Was there really a time when Paul Blumenthal didn't know which way to fasten a diaper or how best to lull two squawking babies to sleep at 3am? Bathing his children, teaching them to take turns, building sand castles with them near their coastal Connecticut home - it's all second nature now.
But before the birth of his dynamic duo 28 months ago, Blumenthal was overwhelmed by the prospect of fatherhood. His jitters subsided, however, and like a long-distance runner he found his rhythm fast.
Parenting experts tell us that each of our children's accomplishments, From walking to feeding themselves to tying their shoelaces, helps to fuel their self-esteem. Similarly, success breed success among dads.
The first time he quiets a colicky baby or soothes a sore gum, a father starts to feel pretty good about his nurturing capabilities. As his confidence continues to swell, so too does his level of involvement. And the best advice from veteran dads for building self-confidence is to start participating in your child's life as early as possible.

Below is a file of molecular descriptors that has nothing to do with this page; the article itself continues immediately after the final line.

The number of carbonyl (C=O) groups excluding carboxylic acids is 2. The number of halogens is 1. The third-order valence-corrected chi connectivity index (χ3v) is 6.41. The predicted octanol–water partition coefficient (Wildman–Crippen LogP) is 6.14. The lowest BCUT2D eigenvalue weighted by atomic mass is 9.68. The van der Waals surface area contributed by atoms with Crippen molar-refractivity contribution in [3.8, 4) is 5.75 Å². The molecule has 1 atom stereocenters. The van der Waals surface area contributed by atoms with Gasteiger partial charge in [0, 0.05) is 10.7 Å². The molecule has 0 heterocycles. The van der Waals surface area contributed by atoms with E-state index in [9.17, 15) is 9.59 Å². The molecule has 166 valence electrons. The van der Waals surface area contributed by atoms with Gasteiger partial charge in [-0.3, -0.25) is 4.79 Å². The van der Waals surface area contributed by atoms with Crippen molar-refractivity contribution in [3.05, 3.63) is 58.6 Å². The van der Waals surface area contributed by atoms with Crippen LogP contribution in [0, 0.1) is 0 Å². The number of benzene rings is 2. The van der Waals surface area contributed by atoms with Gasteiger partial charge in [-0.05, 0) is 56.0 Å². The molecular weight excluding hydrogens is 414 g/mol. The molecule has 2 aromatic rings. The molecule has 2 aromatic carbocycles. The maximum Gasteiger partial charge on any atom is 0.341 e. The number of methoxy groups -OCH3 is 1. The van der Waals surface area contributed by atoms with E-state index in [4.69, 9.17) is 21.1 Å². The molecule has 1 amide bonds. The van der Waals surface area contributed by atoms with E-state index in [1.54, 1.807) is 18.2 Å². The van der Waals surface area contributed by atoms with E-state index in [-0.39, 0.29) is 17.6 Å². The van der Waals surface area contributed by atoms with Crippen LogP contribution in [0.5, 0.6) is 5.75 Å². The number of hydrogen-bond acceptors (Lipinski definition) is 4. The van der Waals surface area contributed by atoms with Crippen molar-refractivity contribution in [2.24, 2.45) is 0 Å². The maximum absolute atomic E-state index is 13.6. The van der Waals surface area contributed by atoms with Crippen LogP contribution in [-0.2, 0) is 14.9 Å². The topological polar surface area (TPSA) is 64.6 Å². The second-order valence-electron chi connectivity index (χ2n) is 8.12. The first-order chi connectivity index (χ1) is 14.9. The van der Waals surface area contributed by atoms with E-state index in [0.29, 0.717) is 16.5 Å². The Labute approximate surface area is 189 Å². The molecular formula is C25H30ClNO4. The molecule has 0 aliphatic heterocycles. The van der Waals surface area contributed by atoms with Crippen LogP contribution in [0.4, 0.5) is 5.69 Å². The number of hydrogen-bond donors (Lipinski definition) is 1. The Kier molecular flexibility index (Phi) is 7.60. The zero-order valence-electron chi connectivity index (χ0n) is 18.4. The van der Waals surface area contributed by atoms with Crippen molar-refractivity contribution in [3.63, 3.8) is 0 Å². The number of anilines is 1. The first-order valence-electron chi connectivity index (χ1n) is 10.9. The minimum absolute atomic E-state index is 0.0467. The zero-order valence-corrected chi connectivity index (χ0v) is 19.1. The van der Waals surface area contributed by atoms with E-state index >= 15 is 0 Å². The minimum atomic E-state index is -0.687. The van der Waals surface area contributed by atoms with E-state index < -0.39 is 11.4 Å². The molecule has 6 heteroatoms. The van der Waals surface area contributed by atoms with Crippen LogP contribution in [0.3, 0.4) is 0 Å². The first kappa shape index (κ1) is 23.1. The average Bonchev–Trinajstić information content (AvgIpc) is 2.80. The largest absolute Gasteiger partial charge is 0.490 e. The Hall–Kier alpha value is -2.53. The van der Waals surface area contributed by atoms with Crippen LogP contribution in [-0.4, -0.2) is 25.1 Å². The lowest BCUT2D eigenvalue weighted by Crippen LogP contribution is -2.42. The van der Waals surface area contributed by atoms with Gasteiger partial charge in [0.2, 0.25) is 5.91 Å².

"Just get in there and do it," says Randy Mergler, who teaches a class for fathers in Fort Collins, Colo. "Try to get the mother of your newborn out of the house for four to eight hours. If she's nursing, have her bottle her milk so that you can begin fathering on your own."
"There's a myth that moms know what to do instinctively," says Mergler. "But given the chance, fathers are just as nurturing," says this father of two, who co-founded the support group for dads called La Pa's Transformations of Fatherhood.
Chris Jones of Manhasset, N.Y., credits the two-week leave he took following his daughter Elizabeth's birth two years ago with cementing the relationship he enjoys with her now. "I was able to stake my claim, so to speak," he explains.